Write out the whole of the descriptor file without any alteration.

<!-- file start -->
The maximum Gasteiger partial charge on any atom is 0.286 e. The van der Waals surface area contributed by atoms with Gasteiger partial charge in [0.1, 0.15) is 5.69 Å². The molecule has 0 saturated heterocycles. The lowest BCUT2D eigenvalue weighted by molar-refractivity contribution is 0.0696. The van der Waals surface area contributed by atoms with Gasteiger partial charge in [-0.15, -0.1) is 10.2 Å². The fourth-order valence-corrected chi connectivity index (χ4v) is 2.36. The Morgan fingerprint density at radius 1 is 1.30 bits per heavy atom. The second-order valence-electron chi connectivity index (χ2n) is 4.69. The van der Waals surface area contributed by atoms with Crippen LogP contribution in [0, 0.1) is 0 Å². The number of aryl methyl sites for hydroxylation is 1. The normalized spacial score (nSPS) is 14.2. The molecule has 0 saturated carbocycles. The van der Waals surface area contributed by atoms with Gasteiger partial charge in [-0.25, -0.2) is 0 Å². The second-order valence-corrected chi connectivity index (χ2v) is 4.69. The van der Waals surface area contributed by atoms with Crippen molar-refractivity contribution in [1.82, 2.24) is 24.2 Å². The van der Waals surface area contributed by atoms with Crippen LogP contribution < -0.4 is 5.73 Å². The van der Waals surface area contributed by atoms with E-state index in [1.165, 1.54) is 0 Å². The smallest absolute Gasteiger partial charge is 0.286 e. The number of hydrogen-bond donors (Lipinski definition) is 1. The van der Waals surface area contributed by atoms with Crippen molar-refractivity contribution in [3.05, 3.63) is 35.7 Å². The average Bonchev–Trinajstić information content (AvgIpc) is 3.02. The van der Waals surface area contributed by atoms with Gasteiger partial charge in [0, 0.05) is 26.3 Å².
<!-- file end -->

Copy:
The maximum Gasteiger partial charge on any atom is 0.286 e. The van der Waals surface area contributed by atoms with Gasteiger partial charge in [0.1, 0.15) is 5.69 Å². The molecule has 0 saturated heterocycles. The lowest BCUT2D eigenvalue weighted by molar-refractivity contribution is 0.0696. The van der Waals surface area contributed by atoms with Gasteiger partial charge in [-0.15, -0.1) is 10.2 Å². The fourth-order valence-corrected chi connectivity index (χ4v) is 2.36. The Morgan fingerprint density at radius 1 is 1.30 bits per heavy atom. The second-order valence-electron chi connectivity index (χ2n) is 4.69. The van der Waals surface area contributed by atoms with Crippen LogP contribution in [0, 0.1) is 0 Å². The number of aryl methyl sites for hydroxylation is 1. The normalized spacial score (nSPS) is 14.2. The molecule has 0 saturated carbocycles. The van der Waals surface area contributed by atoms with Gasteiger partial charge in [-0.25, -0.2) is 0 Å². The second-order valence-corrected chi connectivity index (χ2v) is 4.69. The van der Waals surface area contributed by atoms with Crippen molar-refractivity contribution in [1.82, 2.24) is 24.2 Å². The van der Waals surface area contributed by atoms with Crippen LogP contribution < -0.4 is 5.73 Å². The van der Waals surface area contributed by atoms with E-state index in [1.165, 1.54) is 0 Å². The smallest absolute Gasteiger partial charge is 0.286 e. The number of hydrogen-bond donors (Lipinski definition) is 1. The van der Waals surface area contributed by atoms with Crippen molar-refractivity contribution in [3.05, 3.63) is 35.7 Å². The average Bonchev–Trinajstić information content (AvgIpc) is 3.02. The van der Waals surface area contributed by atoms with Gasteiger partial charge in [0, 0.05) is 26.3 Å².